UK freezes spirits duty in 2020 budget
New chancellor Rishi Sunak cancelled the planned duty increase for spirits in the UK budget today (11 March), and pledged £10 million (US$12.9m) to help distilleries go green.
The 2020 budget also delivered a duty freeze on wine, beer and cider in the UK.
Sunak became chancellor of the exchequer on 13 February following the resignation of his predecessor, Sajid Javid. The 2020 budget is the first to be held in spring since March 2017 and the first since the UK departed the European Union at the end of January.
The budget unveiled a number of measures totalling a £30 billion (US$38.7bn) stimulus to mitigate the impact of coronavirus.
Sunak said the “planned increase in spirits duty will be cancelled”, while duty on beer, wine and cider will also be frozen.
Trade body the Wine and Spirit Trade Association (WSTA) welcomed the government’s move to “address the UK’s excessively high duty rates”.
Miles Beale, chief executive of WSTA, said: “The decision to freeze wine and spirits duty is welcome for British business, pubs and the wider hospitality trade. While he has not cut duty, it is reassuring to see that in his first budget as chancellor, Rishi Sunak MP, has taken steps to address the UK’s excessively high duty rates.
“He has shown he is in touch with British consumers – from all walks of life – who want to enjoy a drink without getting stung by further tax hikes.
“Today’s freeze is a victory for the WSTA’s hard fought campaign, which called on government to help cash-strapped consumers by keeping prices down, and to support British businesses entering a new trading landscape.”
Addressing the US tariffs, Sunak said the Scotch whisky industry was “crucial” as it was the UK’s largest food and drink export. He said: “We will continue to lobby the US government to remove these harmful tariffs.”
On 2 October, the US government revealed its intentions to impose a 25% import tariff on EU goods, including single malt Scotch whisky, single malt whiskey from Northern Ireland, liqueurs and cordials from Germany, Italy, Spain, Ireland and the UK, and wine. The tariffs came into force on 18 October.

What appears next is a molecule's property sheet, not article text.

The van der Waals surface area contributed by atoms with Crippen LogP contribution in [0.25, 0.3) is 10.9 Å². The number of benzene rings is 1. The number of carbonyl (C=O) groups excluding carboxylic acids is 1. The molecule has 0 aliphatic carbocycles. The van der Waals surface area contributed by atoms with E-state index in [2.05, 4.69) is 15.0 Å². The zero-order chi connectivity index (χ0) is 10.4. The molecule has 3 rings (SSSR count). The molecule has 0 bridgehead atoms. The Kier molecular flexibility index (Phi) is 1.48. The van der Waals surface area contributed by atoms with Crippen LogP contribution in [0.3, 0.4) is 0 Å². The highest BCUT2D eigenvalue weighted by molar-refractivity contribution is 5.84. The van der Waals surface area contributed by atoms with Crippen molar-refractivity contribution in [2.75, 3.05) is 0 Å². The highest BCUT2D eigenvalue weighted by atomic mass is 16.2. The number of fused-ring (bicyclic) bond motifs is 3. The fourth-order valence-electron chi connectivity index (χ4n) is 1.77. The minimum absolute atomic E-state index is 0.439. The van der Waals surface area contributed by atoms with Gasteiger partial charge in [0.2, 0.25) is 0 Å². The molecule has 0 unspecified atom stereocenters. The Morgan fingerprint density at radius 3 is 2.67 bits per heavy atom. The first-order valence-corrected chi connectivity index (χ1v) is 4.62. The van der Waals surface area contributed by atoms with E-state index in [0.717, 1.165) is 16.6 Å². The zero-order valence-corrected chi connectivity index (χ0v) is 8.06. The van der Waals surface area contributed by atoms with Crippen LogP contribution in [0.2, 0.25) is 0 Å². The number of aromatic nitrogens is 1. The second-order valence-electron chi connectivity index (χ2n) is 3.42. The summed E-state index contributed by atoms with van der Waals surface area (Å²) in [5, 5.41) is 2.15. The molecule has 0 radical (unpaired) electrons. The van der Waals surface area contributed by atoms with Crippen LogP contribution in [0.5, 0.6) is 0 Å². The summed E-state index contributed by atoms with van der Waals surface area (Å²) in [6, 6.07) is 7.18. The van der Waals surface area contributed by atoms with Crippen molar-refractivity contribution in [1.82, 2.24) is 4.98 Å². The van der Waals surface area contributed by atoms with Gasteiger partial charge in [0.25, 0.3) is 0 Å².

Exports of Scotch whisky to the US fell by 25% during the fourth quarter of 2019 following the implementation of tariffs on single malts.
The UK government has also pledged £1 million (US$1.3m) to support the promotion of Scottish food and drinks overseas, and a £10m (US$12.9m) research and development investment “to help distilleries go green”.
Support for pubs
Sunak added that the government “needs to do more” for UK pubs, especially considering the impact of coronavirus. As a result, the business rate discount for pubs has been increased to £5,000 (US$6,462), up from £1,000 (US$1,292), Sunak noted.
In addition, the UK government has abolished business rates for leisure and hospitality businesses this year in the wake of the coronavirus outbreak.
The last budget, held in October 2018, delivered by former chancellor Philip Hammond, also brought a freeze on spirits, beer and cider duty.
The UK has the fourth highest spirits duty rate in the EU, with only Sweden, Finland and Ireland having higher rates. The WSTA’s budget submission to the treasury noted that the duty freeze delivered in the last budget for beer and spirits resulted in a revenue increase for the exchequer of 2.4% for beer and 1.7% for spirits.
According to the WSTA, the cost of an average priced bottle of spirits consists of 73% tax, meaning UK drinkers pay £8.05 (US$10.50) in tax for every bottle of spirit they buy that has an ABV of 40%.